The Weldon family arrived during the reign of King James I and remained as principal local landlords until the 1920s. Their main residence was Rahin, described by Lewis (1837) as “a handsome mansion surrounded by thriving plantations”.

 

Another Big House in the vicinity was Gracefield Lodge, seat of the Grace family, “whose old mansion has been taken down and replaced by an elegant villa in the later English style, from a design by Mr. Nash, completed in 1817; the grounds have been tastefully embellished” and had “luxuriant woods”.

 

This was the birthplace of William Russell Grace (1832-1904), who made a fortune harvesting guano in Peru, founded the chemical conglomerate WR Grace & Co. and became the first Roman Catholic mayor of New York.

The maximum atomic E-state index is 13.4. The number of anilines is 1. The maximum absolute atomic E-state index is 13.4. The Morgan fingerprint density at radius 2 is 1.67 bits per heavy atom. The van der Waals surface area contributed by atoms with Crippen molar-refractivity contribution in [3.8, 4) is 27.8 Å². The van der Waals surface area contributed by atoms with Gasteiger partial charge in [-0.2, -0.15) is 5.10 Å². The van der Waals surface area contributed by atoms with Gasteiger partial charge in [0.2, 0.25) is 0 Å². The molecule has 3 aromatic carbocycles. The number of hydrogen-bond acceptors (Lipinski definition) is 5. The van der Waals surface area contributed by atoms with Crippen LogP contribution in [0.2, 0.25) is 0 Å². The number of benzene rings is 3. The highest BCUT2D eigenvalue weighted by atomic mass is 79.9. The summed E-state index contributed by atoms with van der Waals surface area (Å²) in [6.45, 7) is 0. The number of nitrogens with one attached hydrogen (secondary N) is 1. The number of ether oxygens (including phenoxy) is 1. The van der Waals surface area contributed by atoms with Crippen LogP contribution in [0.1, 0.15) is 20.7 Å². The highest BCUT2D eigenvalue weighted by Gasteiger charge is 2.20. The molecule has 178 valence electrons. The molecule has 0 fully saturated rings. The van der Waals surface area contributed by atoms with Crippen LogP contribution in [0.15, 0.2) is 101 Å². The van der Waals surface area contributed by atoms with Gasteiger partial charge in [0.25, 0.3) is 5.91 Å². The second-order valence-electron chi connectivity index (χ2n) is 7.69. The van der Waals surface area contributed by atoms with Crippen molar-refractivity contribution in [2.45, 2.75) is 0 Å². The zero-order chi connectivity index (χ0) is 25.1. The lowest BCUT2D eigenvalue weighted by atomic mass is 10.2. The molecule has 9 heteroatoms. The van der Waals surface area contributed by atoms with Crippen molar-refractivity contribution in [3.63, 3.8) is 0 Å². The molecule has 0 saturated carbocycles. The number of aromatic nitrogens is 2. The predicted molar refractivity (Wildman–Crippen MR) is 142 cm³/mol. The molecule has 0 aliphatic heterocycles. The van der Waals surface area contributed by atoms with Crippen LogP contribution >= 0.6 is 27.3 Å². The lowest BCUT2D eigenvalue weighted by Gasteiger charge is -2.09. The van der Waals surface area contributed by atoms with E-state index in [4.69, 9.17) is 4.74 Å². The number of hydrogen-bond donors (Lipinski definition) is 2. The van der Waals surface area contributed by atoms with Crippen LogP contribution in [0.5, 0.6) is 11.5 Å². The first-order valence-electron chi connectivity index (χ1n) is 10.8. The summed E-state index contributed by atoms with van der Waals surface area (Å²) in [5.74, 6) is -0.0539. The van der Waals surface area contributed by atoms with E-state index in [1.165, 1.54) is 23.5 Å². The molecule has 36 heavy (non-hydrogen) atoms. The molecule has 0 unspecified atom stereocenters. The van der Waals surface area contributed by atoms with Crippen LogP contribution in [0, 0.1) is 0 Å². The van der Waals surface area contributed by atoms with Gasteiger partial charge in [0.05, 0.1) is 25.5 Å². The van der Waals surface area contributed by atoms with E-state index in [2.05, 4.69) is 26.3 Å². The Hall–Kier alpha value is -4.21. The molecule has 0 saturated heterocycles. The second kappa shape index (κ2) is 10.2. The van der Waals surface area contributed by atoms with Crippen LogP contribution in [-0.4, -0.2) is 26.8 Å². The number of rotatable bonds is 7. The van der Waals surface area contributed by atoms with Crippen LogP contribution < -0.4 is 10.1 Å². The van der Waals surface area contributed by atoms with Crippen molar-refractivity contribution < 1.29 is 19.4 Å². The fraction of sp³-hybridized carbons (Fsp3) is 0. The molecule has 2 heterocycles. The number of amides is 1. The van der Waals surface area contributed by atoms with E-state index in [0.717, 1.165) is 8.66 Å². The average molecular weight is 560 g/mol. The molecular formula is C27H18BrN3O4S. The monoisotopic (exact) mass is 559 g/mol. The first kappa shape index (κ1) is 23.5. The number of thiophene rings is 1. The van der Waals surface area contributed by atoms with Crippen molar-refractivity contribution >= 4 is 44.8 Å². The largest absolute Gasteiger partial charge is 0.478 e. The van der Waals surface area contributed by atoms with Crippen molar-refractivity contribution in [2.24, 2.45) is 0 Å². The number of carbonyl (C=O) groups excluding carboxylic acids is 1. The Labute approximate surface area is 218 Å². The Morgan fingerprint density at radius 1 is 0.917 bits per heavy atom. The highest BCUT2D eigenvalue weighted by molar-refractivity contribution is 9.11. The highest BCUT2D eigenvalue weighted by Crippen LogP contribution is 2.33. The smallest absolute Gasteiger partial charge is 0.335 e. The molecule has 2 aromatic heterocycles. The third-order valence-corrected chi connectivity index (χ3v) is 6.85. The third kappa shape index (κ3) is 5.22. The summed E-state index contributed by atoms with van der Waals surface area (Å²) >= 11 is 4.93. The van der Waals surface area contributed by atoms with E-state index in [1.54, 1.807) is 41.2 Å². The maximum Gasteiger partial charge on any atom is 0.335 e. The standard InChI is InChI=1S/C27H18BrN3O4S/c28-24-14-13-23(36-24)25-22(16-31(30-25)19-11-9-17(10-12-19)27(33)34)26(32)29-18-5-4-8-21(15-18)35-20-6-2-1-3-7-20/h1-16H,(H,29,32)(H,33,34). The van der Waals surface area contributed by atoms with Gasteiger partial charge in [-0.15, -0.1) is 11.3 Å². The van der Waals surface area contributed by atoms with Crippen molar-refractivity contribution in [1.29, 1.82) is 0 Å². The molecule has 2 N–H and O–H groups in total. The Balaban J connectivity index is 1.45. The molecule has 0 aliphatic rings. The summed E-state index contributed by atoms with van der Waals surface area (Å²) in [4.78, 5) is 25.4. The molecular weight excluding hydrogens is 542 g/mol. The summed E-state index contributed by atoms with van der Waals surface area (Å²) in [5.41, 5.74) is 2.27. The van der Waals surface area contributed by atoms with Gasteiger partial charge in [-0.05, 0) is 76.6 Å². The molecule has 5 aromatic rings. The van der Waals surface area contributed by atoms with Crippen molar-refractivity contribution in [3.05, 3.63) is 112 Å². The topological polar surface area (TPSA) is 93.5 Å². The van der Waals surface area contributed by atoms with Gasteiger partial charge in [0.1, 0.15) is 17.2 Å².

Both Rahin and Gracefield are now modern housing estates.

Ballylynan Castle was said to belong to the O’More clan, but “it fell to the Grimes or Grahams after the Battle of Agharoe (the field of blood)“. Lord Castlehaven‘s Confederacy troops successfully laid siege to it in 1643.

In the village are the ruins of an old church, near which it is claimed that ‘an earthen-ware urn was found in 1786 containing a great number of silver coins dating from 862 to 870 AD inscribed “O’Laghis King” (the O‘Mores) and “Dunamaise”.’

St Anne’s church, built as a Roman Catholic place of worship c.1830, has been replaced by a modern church, and is now used as a community hall. (Photo by Thadeus Breen)